Study Suggests ‘Oumuamua Is Much Smaller Than Previously Thought

Christopher Davidson
November 16, 2018

One of the tools astronomers trained on 'Oumuamua's fleeing form was NASA's Spitzer Space Telescope, which is optimized to view the cosmos in infrared light - in other words, heat.

An artist's concept of interstellar asteroid 1I/2017 U1 ('Oumuamua) as it passed through the solar system after its discovery in October 2017. Image credit: M. Kornmesser / ESO.

Officials with NASA's Jet Propulsion Laboratory (JPL) came to their conclusion after pointing the United States space agency's Spitzer Space Telescope toward 'Oumuamua in November of 2017 after it was initially detected in Hawaii by the Pan-STARRS 1 telescope the month prior.

Subsequent detailed observations conducted by multiple ground-based telescopes and the NASA/ESA Hubble Space Telescope detected the sunlight reflected off 'Oumuamua's surface.

Previous observations, which focused on determining 'Oumuamua's size by studying its brightness, suggested that the mysterious object was roughly 2,600 feet long and shaped like a cigar. Now, NASA says it has a better idea of its size.

The fact that 'Oumuamua was too faint for Spitzer to detect sets a limit on the object's total surface area.

The non-detection can't be used to infer shape (believed to be needle-esque), but it does set limits on the odd item's size. Based upon different assumptions about the object's composition and the amount of light it reflects, the upper limit on 'Oumuamua's "spherical diameter" is 100 to 440 meters. The wide range of results stems from the assumptions about 'Oumuamua's composition, which influences how visible (or faint) it would appear to Spitzer were it a particular size.

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"The fact that 'Oumuamua was too small for Spitzer to detect is actually a very valuable result", said David Trilling, a professor of astronomy at the Northern Arizona University and the lead author of the study in a recently issued statement.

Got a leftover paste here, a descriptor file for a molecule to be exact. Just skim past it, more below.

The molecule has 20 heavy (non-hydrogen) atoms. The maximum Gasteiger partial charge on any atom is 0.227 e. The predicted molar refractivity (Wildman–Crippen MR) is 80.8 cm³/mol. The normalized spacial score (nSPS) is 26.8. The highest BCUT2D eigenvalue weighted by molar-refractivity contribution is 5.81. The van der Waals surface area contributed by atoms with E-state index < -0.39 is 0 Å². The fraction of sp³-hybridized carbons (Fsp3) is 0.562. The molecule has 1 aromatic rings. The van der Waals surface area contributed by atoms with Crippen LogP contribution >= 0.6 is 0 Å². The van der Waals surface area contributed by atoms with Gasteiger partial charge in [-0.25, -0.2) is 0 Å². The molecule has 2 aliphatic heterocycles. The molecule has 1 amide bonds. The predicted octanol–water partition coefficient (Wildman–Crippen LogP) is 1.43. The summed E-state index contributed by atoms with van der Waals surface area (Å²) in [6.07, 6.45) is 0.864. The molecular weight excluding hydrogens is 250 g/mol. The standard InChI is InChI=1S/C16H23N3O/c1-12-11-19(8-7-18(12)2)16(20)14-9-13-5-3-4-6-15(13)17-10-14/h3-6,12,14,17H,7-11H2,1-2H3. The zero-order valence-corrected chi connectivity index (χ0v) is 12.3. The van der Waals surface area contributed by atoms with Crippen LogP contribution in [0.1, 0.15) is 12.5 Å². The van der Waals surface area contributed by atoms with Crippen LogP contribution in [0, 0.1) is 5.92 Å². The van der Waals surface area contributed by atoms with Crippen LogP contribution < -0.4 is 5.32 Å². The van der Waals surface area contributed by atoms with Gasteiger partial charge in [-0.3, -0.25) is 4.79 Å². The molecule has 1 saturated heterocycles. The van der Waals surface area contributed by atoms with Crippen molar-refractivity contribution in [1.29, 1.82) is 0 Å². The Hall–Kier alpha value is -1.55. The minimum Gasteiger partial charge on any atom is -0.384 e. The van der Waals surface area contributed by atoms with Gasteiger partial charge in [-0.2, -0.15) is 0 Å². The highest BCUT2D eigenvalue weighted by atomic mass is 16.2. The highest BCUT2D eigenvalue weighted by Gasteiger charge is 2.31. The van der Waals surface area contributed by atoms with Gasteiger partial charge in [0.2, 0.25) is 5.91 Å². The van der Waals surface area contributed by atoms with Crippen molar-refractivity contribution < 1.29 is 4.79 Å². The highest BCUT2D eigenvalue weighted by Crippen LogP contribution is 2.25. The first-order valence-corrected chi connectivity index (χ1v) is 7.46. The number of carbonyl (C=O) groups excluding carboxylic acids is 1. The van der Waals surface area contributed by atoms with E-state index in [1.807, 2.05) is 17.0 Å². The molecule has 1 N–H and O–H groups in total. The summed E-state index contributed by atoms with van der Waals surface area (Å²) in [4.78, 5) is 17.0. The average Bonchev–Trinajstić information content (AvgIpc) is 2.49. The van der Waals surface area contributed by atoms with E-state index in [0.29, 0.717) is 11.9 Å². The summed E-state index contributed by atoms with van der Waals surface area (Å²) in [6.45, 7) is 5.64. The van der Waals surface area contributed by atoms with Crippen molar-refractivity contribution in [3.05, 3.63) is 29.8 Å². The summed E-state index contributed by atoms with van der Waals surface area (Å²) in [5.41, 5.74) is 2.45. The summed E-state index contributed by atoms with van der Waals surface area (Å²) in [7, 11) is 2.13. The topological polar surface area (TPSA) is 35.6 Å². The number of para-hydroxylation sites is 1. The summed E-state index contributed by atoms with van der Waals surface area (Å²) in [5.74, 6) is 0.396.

As the study report surfaced online, adamant conspiracy theorists have started claiming that the top-notch cloaking technology used by aliens traveling inside Oumuamua could be the result of its undetected journey.

The new size limit is consistent with the findings of a recent study, led by ESA astronomer Marco Micheli, which suggested that outgassing was responsible for the slight changes in 'Oumuamua's speed and direction as it was tracked previous year.

Astronomers also noted a display of "outgassing", in which expelled gas acts like a thruster, possibly changing the object's speed and direction. The research showed the forces created by the sublimation of frozen gases could explain slight shifts in the object's trajectory, but the theory required 'Oumuamua to be relatively small. Oumuamua, the elongated chunk of space stuff that might be an asteroid or might be a comet (or might be something else entirely), slipped around our Sun and back out into space so fast scientists barely had time to spot it.

The study also found that the object "may be up to 10 times more reflective than the comets that reside in our solar system", NASA wrote, because outgassing may have swept accumulated filth off of it and revealed underlying ice and snow.

A comet's albedo can change throughout its lifetime.

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